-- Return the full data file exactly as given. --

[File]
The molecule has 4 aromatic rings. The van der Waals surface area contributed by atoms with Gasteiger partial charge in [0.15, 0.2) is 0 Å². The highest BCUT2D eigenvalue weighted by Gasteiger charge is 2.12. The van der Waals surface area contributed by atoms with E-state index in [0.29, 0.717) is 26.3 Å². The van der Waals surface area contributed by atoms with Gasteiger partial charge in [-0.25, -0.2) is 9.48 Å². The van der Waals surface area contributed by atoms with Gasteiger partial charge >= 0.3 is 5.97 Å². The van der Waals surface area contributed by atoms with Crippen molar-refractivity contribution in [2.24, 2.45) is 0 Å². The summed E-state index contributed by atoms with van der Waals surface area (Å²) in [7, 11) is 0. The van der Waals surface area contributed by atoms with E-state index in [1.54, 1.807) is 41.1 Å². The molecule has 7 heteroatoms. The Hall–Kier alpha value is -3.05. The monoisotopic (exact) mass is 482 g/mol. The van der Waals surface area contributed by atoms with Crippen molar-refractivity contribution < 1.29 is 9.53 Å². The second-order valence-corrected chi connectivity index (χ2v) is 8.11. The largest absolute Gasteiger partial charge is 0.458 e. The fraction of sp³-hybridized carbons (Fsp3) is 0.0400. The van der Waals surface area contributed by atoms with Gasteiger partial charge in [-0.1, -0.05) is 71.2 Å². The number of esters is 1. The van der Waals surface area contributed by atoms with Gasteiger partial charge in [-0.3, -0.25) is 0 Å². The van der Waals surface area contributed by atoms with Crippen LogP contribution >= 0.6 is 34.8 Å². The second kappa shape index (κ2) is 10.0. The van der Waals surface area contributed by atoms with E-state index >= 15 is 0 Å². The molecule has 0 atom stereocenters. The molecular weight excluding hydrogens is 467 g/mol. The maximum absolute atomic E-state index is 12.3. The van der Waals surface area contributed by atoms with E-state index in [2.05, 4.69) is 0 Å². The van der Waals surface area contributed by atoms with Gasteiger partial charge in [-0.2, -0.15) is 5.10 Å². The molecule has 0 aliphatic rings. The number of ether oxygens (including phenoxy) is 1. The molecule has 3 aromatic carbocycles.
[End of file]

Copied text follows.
The molecule has 4 aromatic rings. The van der Waals surface area contributed by atoms with Gasteiger partial charge in [0.15, 0.2) is 0 Å². The highest BCUT2D eigenvalue weighted by Gasteiger charge is 2.12. The van der Waals surface area contributed by atoms with E-state index in [0.29, 0.717) is 26.3 Å². The van der Waals surface area contributed by atoms with Gasteiger partial charge in [-0.25, -0.2) is 9.48 Å². The van der Waals surface area contributed by atoms with Gasteiger partial charge >= 0.3 is 5.97 Å². The van der Waals surface area contributed by atoms with Crippen molar-refractivity contribution in [2.24, 2.45) is 0 Å². The summed E-state index contributed by atoms with van der Waals surface area (Å²) in [7, 11) is 0. The van der Waals surface area contributed by atoms with E-state index in [1.54, 1.807) is 41.1 Å². The molecule has 7 heteroatoms. The Hall–Kier alpha value is -3.05. The monoisotopic (exact) mass is 482 g/mol. The van der Waals surface area contributed by atoms with Crippen molar-refractivity contribution < 1.29 is 9.53 Å². The second-order valence-corrected chi connectivity index (χ2v) is 8.11. The largest absolute Gasteiger partial charge is 0.458 e. The fraction of sp³-hybridized carbons (Fsp3) is 0.0400. The van der Waals surface area contributed by atoms with Gasteiger partial charge in [-0.1, -0.05) is 71.2 Å². The number of esters is 1. The van der Waals surface area contributed by atoms with Gasteiger partial charge in [-0.3, -0.25) is 0 Å². The van der Waals surface area contributed by atoms with Crippen LogP contribution >= 0.6 is 34.8 Å². The second kappa shape index (κ2) is 10.0. The van der Waals surface area contributed by atoms with E-state index >= 15 is 0 Å². The molecule has 0 atom stereocenters. The molecular weight excluding hydrogens is 467 g/mol. The maximum absolute atomic E-state index is 12.3. The van der Waals surface area contributed by atoms with E-state index in [2.05, 4.69) is 0 Å². The van der Waals surface area contributed by atoms with Gasteiger partial charge in [-0.2, -0.15) is 5.10 Å². The molecule has 0 aliphatic rings. The number of ether oxygens (including phenoxy) is 1. The molecule has 3 aromatic carbocycles.